So, what will LCRT study? As mentioned earlier in this article LCRT would be in a unique position to study the cosmic dark ages. This is the period after the big bang where stars and galaxies were starting to form, but a "fog" of hydrogen trapped/reflected any light from these early formative years of our universe.

Timeline of the early universe based off our current understanding © NAOJ

LCRT would study the faint radio signals emitted from the abundant amount of Hydrogen at the time of the dark ages. Helping astronomers better understand the forming of the early Universe. While it isn’t certain, LCRT could shine insight into the formation of the Universe’s earliest stars and it may even help uncover mysteries surrounding dark matter and energy.

LuSEE-Night: LCRT's Little Sister

Before NASA invests billions into the development, manufacturing and assembly of the Lunar Crater Radio Telescope, they want to do a small scale demonstration on the Lunar surface. That is where the "Lunar Surface Electromagnetics Experiment" - Night (LuSEE-Night) comes in. LuSEE is a NASA and Department of Energy (DOE) led technology demo that will lay the foundation for LCRT.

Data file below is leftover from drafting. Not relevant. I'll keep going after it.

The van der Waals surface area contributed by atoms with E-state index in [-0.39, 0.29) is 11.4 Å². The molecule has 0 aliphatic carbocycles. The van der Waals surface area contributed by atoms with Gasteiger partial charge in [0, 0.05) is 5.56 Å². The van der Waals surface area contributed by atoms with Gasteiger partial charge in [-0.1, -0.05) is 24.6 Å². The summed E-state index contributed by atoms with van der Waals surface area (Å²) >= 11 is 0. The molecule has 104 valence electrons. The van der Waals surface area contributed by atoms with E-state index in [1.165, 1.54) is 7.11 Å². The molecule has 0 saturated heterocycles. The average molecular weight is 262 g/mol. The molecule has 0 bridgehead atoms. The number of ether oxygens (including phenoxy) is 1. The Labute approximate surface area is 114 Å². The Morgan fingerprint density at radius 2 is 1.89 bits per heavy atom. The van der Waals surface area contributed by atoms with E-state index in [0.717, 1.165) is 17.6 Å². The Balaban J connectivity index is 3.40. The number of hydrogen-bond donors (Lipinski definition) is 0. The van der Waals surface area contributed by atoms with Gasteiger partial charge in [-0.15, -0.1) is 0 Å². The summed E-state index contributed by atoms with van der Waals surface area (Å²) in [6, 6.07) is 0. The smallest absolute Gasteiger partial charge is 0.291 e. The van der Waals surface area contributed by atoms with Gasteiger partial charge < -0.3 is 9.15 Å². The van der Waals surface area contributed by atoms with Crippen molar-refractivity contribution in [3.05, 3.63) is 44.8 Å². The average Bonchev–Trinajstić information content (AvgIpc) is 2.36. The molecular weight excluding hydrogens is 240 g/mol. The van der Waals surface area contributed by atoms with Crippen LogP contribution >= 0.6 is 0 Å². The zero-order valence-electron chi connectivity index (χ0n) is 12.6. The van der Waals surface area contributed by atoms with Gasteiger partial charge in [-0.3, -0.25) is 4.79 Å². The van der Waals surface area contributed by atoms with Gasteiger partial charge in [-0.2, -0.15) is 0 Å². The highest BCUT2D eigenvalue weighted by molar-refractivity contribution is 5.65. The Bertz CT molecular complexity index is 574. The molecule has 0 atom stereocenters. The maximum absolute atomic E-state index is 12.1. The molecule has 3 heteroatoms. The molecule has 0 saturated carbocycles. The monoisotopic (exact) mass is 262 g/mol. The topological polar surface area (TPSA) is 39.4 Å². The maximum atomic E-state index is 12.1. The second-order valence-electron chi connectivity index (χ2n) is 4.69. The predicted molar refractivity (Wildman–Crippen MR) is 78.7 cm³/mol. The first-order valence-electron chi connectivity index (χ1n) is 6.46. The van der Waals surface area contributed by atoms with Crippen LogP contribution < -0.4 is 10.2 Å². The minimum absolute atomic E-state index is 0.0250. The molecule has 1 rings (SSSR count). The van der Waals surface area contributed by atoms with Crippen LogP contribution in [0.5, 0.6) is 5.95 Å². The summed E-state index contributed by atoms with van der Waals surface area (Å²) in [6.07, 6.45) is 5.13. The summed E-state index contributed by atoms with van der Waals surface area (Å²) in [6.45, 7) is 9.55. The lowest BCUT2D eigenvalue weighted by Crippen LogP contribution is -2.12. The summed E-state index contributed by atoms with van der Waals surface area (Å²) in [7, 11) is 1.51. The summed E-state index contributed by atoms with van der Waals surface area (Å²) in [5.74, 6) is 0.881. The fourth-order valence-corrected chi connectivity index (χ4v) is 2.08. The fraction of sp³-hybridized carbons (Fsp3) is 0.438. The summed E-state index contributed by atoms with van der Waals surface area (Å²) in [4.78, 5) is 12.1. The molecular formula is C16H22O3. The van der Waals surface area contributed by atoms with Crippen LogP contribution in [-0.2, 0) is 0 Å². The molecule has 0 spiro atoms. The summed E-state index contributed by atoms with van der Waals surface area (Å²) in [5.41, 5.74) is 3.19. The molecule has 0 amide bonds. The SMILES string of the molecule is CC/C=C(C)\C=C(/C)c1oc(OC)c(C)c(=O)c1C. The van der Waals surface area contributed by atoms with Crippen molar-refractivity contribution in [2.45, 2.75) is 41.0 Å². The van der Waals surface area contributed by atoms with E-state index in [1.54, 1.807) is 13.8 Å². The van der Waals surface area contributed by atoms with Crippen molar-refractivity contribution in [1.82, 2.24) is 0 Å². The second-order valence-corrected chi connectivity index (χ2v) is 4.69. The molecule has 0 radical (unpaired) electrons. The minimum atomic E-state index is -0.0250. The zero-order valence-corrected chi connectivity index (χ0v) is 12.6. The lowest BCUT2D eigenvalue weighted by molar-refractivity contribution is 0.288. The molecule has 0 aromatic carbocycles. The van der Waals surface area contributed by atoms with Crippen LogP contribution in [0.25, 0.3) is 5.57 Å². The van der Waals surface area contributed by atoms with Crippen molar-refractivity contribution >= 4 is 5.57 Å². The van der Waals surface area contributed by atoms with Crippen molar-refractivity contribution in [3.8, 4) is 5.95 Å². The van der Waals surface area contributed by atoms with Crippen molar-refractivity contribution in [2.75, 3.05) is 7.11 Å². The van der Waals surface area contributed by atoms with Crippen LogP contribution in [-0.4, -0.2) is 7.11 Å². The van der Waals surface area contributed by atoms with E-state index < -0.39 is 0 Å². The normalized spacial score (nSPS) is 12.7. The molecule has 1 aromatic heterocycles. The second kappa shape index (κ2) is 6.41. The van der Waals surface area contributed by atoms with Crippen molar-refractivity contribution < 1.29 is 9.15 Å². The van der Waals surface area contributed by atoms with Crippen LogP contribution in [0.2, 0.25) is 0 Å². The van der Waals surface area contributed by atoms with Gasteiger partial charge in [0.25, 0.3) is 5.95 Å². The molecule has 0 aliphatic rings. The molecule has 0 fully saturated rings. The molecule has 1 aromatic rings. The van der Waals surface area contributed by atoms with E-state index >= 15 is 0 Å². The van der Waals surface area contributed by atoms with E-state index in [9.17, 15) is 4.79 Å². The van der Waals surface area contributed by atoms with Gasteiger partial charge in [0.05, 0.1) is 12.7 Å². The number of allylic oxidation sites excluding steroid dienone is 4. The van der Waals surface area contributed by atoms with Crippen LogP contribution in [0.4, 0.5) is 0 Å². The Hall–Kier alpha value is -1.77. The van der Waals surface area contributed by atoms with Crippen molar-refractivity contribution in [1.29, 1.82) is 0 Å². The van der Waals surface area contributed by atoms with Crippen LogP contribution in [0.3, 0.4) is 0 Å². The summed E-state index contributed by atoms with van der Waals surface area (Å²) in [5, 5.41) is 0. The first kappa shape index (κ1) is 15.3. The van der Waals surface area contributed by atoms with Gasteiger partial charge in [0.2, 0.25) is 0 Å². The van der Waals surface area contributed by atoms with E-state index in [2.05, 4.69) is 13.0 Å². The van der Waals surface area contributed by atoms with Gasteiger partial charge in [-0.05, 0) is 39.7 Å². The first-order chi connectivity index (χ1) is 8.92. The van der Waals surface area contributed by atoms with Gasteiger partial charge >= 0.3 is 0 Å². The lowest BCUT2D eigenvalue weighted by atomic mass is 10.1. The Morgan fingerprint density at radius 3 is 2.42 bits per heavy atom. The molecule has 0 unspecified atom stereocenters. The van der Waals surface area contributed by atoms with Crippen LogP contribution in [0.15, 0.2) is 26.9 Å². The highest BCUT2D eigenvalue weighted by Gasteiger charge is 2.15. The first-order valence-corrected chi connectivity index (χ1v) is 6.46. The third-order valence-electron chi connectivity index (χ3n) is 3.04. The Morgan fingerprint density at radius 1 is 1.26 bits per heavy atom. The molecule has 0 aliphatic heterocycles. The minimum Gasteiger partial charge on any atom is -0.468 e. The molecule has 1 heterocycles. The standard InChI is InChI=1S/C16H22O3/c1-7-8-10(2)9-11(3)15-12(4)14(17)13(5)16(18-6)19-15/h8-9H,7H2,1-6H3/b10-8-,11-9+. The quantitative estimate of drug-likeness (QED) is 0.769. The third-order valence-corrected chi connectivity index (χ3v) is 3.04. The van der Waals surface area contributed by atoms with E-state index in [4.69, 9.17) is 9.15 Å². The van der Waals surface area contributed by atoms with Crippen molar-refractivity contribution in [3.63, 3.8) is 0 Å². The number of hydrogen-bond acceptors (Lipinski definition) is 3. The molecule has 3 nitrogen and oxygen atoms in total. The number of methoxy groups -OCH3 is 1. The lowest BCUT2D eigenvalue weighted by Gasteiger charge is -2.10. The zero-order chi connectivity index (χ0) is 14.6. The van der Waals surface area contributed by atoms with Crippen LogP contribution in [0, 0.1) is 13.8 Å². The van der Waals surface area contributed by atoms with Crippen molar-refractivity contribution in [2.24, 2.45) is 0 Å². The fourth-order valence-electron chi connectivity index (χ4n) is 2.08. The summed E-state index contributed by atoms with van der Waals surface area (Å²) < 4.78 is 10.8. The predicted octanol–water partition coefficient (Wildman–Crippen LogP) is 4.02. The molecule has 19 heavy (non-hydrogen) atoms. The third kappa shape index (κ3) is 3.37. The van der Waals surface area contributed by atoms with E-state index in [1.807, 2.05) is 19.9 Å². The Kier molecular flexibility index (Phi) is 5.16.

LuSEE Radio Telescope on top of Firefly Aerospace’s Blue Ghost lander © Firefly Aerospace

LuSEE is planned to land on the lunar surface by 2026 and it is planned to have a mission life span of around 18 months. Even though LuSEE is a technology demonstration for a potential LCRT, it still will bring in immense science, as it too will study the “Cosmic Dark Ages” in both higher quality and in ways never done before. Because of LuSEEs position on the Moon, information and data collected will need to be beamed into an orbital relay satellite, that will send said data back to Earth.

An important function of the LuSEE telescope is to ensure that a sensitive instrument can survive the harsh conditions of the lunar surface. If LuSEE is successful and the information collected is promising, development into LCRT will likely continue further.

LCRT and its Obstacles

LCRT has a wide variety of obstacles, from design challenges, to on-sight assembly, cost, communication, the local environment, a growing human presence on the Moon and actually getting to the Moon.

These challenges, while not avoidable, aren‘t unsolvable. A relay could be built around the Moon, helping keep the “dark” side of our natural satellite, a little less so. Super Heavy Lift Launch Vehicles, like Starship, New Glenn, Terran R and SLS are all capable options to deliver the LCRT to the Lunar surface.

Artist render of a Lunar communication satellite in orbit © Lockheed Martin

As human presence grows on the Moon, the “pristine” qualities that started the idea of a LCRT, such as very low interference by man made radio waves, will start to disappear. This will make some rethink the importance of the telescope, calling into question its longevity and if its worth the cost.

And while, yes, the telescope may not have the most quiet observing environment in 25 years time, the information gained in that time would be worth every penny and more.